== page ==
2 tablespoons shredded cheddar cheese (optional)
1 tablespoons bacon bits (optional)
¼ green onion, chopped (optional)
Salt and pepper to taste

Start by washing the potato, then cut it width-wise thinly. Don’t slice completely through the potato — it should be in one piece (albeit with large cuts) when through.
Spread butter across the top of the cut potato. Microwave uncovered for one minute or until the butter has melted into the potato. Remove the potato from microwave and place salt, pepper, rosemary and Parmesan cheese inside the cuts and on top of the potato. Microwave uncovered for 10-16 minutes, or until tender. Once tender, remove from microwave and top with cheddar cheese, bacon bits and green onions, if desired. Return to microwave to melt cheese, about 1-2 minutes longer.


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College isn’t remembered for being one of the best times of your life because of the early-morning classes or the minimum-wage on-campus jobs, but because of the spontaneous gatherings with your friends who just happen to live seconds away. You’ve got four (five?) years of this though, so you don’t want the parties to be the same-old same-old by the time your fall mid-terms roll around. Be bold with drinks, food, or anything else that brings you and your friends together.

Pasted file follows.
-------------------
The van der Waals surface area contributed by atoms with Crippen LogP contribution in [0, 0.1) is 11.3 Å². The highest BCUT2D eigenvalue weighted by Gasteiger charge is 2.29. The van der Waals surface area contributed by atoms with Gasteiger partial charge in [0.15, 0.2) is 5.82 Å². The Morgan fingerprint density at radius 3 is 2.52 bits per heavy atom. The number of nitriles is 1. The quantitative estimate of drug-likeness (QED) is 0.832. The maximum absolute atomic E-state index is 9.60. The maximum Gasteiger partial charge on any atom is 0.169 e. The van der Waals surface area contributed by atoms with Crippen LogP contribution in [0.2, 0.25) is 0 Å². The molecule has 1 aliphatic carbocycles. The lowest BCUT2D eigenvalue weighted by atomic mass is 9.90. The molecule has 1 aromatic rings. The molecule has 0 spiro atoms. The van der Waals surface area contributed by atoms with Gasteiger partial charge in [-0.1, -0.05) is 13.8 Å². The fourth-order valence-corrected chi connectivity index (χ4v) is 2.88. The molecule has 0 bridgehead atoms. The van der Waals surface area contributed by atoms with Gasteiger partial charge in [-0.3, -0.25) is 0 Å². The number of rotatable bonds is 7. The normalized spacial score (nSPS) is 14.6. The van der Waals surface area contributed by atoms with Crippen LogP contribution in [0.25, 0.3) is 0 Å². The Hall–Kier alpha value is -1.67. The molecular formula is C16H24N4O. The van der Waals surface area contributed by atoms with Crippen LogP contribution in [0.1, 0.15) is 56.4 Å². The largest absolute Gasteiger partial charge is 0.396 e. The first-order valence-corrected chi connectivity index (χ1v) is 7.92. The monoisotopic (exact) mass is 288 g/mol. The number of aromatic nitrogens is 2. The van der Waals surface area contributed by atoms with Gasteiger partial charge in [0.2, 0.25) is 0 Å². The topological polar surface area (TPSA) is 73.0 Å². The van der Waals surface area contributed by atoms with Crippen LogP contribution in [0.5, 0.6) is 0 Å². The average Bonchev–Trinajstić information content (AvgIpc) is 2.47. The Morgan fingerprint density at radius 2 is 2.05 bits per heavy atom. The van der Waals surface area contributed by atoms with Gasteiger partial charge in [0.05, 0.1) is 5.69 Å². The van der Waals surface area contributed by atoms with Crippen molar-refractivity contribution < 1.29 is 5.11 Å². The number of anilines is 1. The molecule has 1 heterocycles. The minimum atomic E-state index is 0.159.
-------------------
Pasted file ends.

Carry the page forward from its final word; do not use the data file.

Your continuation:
Here’s a couple of drinks to get started — add a blender to give new life to old favorites and cool you off in the South Texas heat. Food is always good, but remember to pair your drinks and your hors d’oeuvre. No one wants to wash down double-chocolate fudge cake with neon-green lime margaritas.

Raz Flute

From uvvodka.com
2 parts raspberry flavored vodka
1 part Triple Sec
Lime juice to flavor
Serve over ice (If desired, vodka can be stored in the freezer to make drinks colder)

Trying out different flavored vodkas can help you vary your drink selection without accumulating a cabinet full of obscure liquors that you can only make one drink with.

Not So White Russian

1 part coffee liquor (such as Kahlua)
1 part vodka
3 parts chocolate milk
Serve over ice

This drink is a darker take on the white Russian. The chocolate gives the drink a mocha flavor, making it perfect for dessert.

Cape Cod

3 parts cranberry juice
1 part lime juice
Serve over ice

A non-alcoholic version of everyone’s favorite, this sweet and tangy drink is great anytime and a jigger of vodka can easily up the fun quotient.